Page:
painting by Pál Breznay

Pál Breznay is a Hungarian-French artist with a tendency towards post-impressionism. He is a master of light effects, has a keen sense of nature and is extremely partial to water in all its forms: swimming pools, rivers, lakes, seashores… In each work of Breznay it is as if there is a hidden reminder – what would the Earth be without the sun and water? A lifeless stone of ice.  

painting by Szabó Ábel

Szabó Ábel’s hyper-realistic cityscapes also lack human presence, as do the Attila Kondor parks. It seems like a couple of decades have passed since this town last heard human voices and car noise. What is this, spectacular post-apocalyptic fiction, or perhaps the artist’s vision of abandoned beautiful cities immersed in perpetual bluish-grey twilight and silence?  

painting by Incze Mózes

Incze Mózes, whom Eva Szillery describes as a very deep, complex artist, has had a successful career for almost half a century and created a recognisable handwriting. His signature style balances between surrealism and postmodern irony, his universe composed of fragments of reality joining (or disjoining) each other in a seemingly random fashion and odd characters like humanized apes. But behind the game of chance is the strict will of the creator-artist.

painting by Zsuzsanna Gesztelyi-Nagy

The painting of young artist Zsuzsanna Gesztelyi-Nagy is an element of geometry. She is fascinated by patterns (she weaves them with inspiration and out of almost everything), shapes and rhythms, she sees patterns in any object and can make even a nearly empty room in a panel building look dull and slightly crazy.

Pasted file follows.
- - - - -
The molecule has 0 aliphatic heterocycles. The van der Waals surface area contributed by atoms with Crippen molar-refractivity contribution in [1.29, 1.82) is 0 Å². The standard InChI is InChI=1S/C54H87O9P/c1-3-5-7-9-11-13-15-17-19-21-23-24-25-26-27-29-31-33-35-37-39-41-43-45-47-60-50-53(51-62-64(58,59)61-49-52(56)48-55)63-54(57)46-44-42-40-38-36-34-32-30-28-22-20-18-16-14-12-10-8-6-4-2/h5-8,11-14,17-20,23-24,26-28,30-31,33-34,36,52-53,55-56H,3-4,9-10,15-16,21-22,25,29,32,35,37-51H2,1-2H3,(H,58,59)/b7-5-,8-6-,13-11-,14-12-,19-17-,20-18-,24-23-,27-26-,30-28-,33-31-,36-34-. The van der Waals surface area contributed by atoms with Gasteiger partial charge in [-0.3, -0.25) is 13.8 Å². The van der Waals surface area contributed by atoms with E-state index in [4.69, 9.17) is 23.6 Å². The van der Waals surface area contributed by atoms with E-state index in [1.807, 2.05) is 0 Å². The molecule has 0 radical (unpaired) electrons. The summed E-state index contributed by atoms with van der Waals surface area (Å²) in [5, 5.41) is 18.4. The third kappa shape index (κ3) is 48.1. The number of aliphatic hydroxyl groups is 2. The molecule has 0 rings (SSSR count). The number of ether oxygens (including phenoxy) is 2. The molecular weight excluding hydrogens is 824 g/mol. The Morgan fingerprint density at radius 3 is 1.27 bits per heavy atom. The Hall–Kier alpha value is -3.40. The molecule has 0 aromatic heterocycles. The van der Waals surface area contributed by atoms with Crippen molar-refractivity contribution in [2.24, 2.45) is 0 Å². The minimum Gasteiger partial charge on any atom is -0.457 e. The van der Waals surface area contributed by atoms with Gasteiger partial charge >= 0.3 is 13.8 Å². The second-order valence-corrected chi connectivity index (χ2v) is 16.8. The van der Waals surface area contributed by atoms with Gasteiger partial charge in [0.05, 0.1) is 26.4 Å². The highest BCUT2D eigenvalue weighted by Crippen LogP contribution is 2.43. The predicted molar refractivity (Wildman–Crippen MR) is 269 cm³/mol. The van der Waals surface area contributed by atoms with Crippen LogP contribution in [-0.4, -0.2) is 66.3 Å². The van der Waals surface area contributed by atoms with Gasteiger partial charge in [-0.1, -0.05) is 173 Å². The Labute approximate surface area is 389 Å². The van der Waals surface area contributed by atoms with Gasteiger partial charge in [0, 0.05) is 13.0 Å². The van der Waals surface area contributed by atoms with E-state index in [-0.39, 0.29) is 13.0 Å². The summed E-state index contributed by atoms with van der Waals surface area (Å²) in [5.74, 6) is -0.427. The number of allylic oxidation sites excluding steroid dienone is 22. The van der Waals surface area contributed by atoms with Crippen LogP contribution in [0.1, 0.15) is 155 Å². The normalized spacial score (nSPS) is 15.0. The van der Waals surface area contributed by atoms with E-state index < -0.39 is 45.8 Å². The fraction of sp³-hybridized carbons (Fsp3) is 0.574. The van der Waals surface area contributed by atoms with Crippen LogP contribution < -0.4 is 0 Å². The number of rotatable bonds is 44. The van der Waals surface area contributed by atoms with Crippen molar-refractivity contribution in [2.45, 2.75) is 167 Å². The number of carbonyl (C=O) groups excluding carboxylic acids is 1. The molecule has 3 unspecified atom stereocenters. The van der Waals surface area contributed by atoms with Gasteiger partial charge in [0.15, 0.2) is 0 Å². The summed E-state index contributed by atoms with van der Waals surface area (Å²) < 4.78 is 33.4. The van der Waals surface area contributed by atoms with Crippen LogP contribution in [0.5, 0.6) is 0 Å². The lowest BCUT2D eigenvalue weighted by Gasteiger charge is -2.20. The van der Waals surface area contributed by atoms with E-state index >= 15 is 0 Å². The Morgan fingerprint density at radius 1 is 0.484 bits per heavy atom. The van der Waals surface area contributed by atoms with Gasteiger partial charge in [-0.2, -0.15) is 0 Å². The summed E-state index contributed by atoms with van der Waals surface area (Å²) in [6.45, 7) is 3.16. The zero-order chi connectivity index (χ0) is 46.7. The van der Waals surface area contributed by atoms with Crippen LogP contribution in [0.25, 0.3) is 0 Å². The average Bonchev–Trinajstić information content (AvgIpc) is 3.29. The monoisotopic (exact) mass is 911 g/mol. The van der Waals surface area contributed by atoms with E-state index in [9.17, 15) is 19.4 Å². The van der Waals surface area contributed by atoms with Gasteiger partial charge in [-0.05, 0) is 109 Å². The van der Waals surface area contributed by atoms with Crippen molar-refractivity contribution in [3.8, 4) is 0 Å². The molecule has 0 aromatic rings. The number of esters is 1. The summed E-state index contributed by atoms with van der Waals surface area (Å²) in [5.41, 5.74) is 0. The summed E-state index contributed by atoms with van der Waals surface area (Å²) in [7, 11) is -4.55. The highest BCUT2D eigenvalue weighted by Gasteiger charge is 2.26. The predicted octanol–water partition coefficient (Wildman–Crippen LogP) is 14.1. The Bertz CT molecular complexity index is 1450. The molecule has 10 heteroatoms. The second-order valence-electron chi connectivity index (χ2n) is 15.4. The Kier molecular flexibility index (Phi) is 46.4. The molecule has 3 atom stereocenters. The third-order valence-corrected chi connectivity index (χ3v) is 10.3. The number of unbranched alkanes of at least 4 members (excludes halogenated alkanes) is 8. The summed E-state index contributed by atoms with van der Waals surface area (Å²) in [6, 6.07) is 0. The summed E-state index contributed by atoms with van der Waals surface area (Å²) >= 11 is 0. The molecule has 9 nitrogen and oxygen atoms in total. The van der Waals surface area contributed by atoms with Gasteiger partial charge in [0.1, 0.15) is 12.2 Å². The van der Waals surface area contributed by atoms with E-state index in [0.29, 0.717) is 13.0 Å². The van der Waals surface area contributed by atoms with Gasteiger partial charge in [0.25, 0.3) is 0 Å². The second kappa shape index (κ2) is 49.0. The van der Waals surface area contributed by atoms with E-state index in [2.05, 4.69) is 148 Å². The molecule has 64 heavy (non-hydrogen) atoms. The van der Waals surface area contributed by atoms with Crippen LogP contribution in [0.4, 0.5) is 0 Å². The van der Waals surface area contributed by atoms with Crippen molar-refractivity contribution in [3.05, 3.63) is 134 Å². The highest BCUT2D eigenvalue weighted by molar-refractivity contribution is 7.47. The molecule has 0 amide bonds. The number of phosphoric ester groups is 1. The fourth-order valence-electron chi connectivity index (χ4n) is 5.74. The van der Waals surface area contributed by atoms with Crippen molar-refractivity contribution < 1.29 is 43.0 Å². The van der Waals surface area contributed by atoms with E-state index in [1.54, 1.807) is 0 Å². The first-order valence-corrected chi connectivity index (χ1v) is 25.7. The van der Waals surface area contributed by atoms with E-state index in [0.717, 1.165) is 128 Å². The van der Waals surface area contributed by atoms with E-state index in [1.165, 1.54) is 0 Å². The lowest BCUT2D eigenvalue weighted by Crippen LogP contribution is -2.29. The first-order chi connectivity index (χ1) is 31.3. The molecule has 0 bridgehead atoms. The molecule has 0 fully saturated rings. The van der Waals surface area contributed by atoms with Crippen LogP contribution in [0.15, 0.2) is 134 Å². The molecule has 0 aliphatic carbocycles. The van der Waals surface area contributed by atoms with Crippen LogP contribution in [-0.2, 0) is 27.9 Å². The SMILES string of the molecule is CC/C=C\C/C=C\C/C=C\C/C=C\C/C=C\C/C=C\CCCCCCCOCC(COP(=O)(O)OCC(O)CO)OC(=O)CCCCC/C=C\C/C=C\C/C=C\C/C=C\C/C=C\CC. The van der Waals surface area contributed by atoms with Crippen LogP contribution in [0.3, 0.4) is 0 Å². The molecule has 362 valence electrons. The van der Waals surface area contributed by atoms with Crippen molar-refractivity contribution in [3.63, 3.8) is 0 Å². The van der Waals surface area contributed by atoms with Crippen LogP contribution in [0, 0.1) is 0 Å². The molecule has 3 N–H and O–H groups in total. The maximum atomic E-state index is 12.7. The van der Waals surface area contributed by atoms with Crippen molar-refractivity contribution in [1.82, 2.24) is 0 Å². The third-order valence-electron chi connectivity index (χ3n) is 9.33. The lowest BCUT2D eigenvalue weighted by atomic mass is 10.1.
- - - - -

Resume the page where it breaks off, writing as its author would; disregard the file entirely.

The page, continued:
painting by Szilárd Cseke

Szilárd Cseke, on the other hand, sees infinite rhythms and gravitational fields in nature. The forest on his canvases is transformed into ordered structures, which seem to be the work of physicists, not foresters. But for all the orderliness and rhythmic orderliness, the forest still remains a refuge for a tired city dweller, and the trunks flying up into the sky call for a dreamy look. 

painting by Ágnes Zászkaliczky

Finally, another artist introduced to Eva Szillery is Ágnes Zászkaliczky, a musician by training. Portraits dominate her oeuvre and can be roughly divided into two categories: pop art and psychological portraiture. In a way, an “exit” for Ágnes is an immersion into the depths of the human soul, where softly and quietly beautiful music sounds.    

There is a special professional interest for Eva Szillery in the Standby project, which was certainly a good idea during the pandemic, when artists, like everyone in Budapest, were confused and frightened, and in the exhibition Kiút, which was its logical continuation. To show that life and work go on, to give artists (often very buried people), the opportunity to speak out, to finally take another step in the development of contemporary Hungarian art. Despite its already venerable history, it is still in the process of formation and development, winning its audience day by day. And a dialogue of trust with this audience is very important.